5. Frank

    It's such a waste and a shame that we are retiring the Shuttles when they were designed to fly 100 missions apiece. Of the 3 remining Orbiters, Discovery has the most missions with 39, Atlantis has 32, and Endeavor only has 24 missions under her belt.

    April 12, 2011 at 2:01 pm | Report abuse |
  6. tony marchese

    IThat's why I said its like a glider meator entering the atmosphere! The shuttle is very expensive w/seats on it. All that technology available etc. cannot come up w/fuel capacity engines when is already entered the atmosphere? It's a very, very possible idea... no?! Science fiction solved this problem back in the 30's w/flash gordon if I remember right!! Many thanks for your insight..T.M.

    April 12, 2011 at 2:16 pm | Report abuse |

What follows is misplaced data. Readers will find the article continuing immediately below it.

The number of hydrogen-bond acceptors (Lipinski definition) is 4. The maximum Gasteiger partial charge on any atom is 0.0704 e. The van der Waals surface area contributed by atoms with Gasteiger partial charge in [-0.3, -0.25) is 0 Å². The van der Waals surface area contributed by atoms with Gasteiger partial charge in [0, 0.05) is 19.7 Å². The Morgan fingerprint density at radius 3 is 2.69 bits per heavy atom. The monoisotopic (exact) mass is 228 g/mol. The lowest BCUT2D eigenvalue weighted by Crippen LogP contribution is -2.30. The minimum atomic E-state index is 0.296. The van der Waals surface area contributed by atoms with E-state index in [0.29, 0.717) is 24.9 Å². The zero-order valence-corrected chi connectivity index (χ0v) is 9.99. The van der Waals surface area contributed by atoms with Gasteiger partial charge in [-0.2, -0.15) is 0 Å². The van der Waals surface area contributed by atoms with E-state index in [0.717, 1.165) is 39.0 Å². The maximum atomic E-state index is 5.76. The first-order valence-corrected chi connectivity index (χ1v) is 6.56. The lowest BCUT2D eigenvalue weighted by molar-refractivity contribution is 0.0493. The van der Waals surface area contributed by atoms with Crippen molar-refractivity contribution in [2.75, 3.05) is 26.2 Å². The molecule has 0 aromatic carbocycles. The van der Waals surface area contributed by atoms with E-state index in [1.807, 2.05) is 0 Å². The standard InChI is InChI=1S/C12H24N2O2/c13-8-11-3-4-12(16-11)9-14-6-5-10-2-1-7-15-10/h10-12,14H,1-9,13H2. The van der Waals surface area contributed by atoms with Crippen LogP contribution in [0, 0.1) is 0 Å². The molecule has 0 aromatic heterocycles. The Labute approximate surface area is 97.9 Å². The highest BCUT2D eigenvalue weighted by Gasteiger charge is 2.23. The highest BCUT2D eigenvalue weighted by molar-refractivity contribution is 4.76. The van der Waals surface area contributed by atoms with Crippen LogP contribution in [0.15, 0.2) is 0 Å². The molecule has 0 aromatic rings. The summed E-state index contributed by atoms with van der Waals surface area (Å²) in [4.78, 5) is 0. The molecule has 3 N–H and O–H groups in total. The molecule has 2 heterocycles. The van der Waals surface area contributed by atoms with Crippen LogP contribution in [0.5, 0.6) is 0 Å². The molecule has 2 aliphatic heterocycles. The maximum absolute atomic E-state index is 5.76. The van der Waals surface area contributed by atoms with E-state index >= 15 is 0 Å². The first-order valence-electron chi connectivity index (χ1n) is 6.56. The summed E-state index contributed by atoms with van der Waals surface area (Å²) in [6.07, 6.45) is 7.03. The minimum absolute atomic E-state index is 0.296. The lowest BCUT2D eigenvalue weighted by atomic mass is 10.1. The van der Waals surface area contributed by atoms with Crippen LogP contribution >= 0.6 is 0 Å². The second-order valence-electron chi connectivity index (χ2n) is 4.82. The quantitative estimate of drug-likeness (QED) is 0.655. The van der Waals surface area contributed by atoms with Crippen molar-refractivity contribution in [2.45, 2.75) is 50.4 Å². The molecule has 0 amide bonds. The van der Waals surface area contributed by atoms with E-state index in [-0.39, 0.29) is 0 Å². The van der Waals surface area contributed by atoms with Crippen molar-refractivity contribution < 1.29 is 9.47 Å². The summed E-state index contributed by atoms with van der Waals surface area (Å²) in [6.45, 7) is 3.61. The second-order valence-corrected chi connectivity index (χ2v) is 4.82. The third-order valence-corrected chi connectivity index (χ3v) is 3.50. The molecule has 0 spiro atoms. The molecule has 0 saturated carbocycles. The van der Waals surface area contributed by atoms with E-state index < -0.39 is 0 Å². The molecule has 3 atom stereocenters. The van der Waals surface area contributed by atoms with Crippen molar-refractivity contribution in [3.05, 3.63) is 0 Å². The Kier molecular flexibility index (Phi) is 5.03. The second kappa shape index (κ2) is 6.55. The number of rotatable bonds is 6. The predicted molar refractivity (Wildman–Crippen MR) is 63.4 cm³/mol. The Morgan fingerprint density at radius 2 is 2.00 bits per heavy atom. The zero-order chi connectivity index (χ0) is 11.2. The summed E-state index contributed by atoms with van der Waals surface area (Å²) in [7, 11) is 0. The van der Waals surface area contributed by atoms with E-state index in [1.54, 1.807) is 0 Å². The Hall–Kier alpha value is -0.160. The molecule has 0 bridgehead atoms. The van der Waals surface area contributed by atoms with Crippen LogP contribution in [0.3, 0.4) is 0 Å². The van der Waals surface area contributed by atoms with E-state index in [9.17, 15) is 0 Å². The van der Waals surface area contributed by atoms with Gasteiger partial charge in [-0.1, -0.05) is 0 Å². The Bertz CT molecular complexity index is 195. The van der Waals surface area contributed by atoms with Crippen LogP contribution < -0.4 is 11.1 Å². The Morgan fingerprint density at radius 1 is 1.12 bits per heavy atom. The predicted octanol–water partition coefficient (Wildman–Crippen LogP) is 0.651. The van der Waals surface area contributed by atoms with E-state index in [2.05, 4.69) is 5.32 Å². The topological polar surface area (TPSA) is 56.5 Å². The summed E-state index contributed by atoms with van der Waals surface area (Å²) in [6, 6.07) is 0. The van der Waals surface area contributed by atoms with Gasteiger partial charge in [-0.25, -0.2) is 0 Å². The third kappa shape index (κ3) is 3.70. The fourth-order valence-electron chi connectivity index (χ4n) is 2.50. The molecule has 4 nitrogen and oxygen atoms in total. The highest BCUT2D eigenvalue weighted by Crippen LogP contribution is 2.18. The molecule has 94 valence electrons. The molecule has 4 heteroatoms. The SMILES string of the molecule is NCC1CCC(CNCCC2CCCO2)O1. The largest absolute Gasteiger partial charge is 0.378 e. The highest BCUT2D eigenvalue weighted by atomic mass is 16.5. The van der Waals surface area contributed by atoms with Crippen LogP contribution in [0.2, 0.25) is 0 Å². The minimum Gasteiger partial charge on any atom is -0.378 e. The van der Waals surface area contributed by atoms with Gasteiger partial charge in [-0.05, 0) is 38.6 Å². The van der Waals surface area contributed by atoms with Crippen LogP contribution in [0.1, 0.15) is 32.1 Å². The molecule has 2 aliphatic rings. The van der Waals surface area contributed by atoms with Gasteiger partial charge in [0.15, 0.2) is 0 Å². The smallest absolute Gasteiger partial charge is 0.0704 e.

7. wes

    How about solar power , I mean your that much closer to the sun> and the heat shields could transform that heat into some kind of power,on reentry to the atmopsphere ? Scienc Friction

    April 12, 2011 at 2:42 pm | Report abuse |
  8. Chris S

    I'm a huge space enthusiast and fan of the space shuttle. However, I do believe that it is time for the old bird(s) to be retired. Although very proficient at its mission, the shuttle is an old technology platform with a very limited scope (earth orbit only).